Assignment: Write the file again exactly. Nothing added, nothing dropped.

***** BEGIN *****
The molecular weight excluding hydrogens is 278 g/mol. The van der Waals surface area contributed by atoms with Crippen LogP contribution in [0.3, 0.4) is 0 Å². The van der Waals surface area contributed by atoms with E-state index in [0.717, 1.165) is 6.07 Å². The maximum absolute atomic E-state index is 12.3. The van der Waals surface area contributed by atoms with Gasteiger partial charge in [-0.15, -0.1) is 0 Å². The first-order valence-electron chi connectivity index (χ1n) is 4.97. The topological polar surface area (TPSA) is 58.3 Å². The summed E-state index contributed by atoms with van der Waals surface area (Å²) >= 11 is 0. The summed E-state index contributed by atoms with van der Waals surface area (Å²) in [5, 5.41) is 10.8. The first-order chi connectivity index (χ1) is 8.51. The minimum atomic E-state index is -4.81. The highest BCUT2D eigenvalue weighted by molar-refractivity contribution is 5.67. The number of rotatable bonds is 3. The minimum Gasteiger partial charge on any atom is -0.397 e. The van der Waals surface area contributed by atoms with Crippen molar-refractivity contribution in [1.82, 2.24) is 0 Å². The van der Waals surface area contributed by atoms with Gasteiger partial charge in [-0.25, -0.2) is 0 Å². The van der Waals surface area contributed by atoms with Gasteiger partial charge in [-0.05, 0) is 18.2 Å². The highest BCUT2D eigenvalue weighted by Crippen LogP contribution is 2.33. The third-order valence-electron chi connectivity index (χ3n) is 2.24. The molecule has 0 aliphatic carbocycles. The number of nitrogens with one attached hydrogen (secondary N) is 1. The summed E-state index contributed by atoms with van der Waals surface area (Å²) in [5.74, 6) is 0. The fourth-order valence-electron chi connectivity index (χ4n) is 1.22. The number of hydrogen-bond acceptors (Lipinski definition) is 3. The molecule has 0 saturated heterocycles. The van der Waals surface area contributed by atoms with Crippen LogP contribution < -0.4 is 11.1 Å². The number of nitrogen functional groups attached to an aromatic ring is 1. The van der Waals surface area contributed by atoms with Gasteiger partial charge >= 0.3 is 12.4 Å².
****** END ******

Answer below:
The molecular weight excluding hydrogens is 278 g/mol. The van der Waals surface area contributed by atoms with Crippen LogP contribution in [0.3, 0.4) is 0 Å². The van der Waals surface area contributed by atoms with E-state index in [0.717, 1.165) is 6.07 Å². The maximum absolute atomic E-state index is 12.3. The van der Waals surface area contributed by atoms with Gasteiger partial charge in [-0.15, -0.1) is 0 Å². The first-order valence-electron chi connectivity index (χ1n) is 4.97. The topological polar surface area (TPSA) is 58.3 Å². The summed E-state index contributed by atoms with van der Waals surface area (Å²) >= 11 is 0. The summed E-state index contributed by atoms with van der Waals surface area (Å²) in [5, 5.41) is 10.8. The first-order chi connectivity index (χ1) is 8.51. The minimum atomic E-state index is -4.81. The highest BCUT2D eigenvalue weighted by molar-refractivity contribution is 5.67. The number of rotatable bonds is 3. The minimum Gasteiger partial charge on any atom is -0.397 e. The van der Waals surface area contributed by atoms with Crippen molar-refractivity contribution in [1.82, 2.24) is 0 Å². The van der Waals surface area contributed by atoms with Gasteiger partial charge in [-0.25, -0.2) is 0 Å². The van der Waals surface area contributed by atoms with Gasteiger partial charge in [-0.05, 0) is 18.2 Å². The highest BCUT2D eigenvalue weighted by Crippen LogP contribution is 2.33. The third-order valence-electron chi connectivity index (χ3n) is 2.24. The molecule has 0 aliphatic carbocycles. The number of nitrogens with one attached hydrogen (secondary N) is 1. The summed E-state index contributed by atoms with van der Waals surface area (Å²) in [5.74, 6) is 0. The fourth-order valence-electron chi connectivity index (χ4n) is 1.22. The number of hydrogen-bond acceptors (Lipinski definition) is 3. The molecule has 0 saturated heterocycles. The van der Waals surface area contributed by atoms with Crippen LogP contribution < -0.4 is 11.1 Å². The number of nitrogen functional groups attached to an aromatic ring is 1. The van der Waals surface area contributed by atoms with Gasteiger partial charge >= 0.3 is 12.4 Å².